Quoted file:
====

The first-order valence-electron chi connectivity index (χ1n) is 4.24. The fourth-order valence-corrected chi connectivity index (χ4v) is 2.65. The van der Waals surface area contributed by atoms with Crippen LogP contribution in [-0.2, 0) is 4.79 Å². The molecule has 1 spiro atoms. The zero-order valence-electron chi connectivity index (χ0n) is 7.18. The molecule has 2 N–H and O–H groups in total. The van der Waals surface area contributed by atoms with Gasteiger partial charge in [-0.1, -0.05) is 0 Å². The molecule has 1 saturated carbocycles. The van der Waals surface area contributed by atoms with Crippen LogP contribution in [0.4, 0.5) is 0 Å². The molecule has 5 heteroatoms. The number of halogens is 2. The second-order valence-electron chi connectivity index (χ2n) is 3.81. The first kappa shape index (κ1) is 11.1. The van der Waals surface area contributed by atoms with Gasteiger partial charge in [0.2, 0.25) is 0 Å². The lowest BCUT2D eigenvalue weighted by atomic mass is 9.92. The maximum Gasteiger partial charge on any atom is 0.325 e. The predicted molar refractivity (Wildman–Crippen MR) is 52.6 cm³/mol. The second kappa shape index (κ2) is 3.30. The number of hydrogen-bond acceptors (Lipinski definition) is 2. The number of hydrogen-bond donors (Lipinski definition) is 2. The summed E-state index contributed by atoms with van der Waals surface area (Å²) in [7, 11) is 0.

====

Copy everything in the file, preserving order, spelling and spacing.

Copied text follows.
The first-order valence-electron chi connectivity index (χ1n) is 4.24. The fourth-order valence-corrected chi connectivity index (χ4v) is 2.65. The van der Waals surface area contributed by atoms with Crippen LogP contribution in [-0.2, 0) is 4.79 Å². The molecule has 1 spiro atoms. The zero-order valence-electron chi connectivity index (χ0n) is 7.18. The molecule has 2 N–H and O–H groups in total. The van der Waals surface area contributed by atoms with Gasteiger partial charge in [-0.1, -0.05) is 0 Å². The molecule has 1 saturated carbocycles. The van der Waals surface area contributed by atoms with Crippen LogP contribution in [0.4, 0.5) is 0 Å². The molecule has 5 heteroatoms. The number of halogens is 2. The second-order valence-electron chi connectivity index (χ2n) is 3.81. The first kappa shape index (κ1) is 11.1. The van der Waals surface area contributed by atoms with Gasteiger partial charge in [0.2, 0.25) is 0 Å². The lowest BCUT2D eigenvalue weighted by atomic mass is 9.92. The maximum Gasteiger partial charge on any atom is 0.325 e. The predicted molar refractivity (Wildman–Crippen MR) is 52.6 cm³/mol. The second kappa shape index (κ2) is 3.30. The number of hydrogen-bond acceptors (Lipinski definition) is 2. The number of hydrogen-bond donors (Lipinski definition) is 2. The summed E-state index contributed by atoms with van der Waals surface area (Å²) in [7, 11) is 0.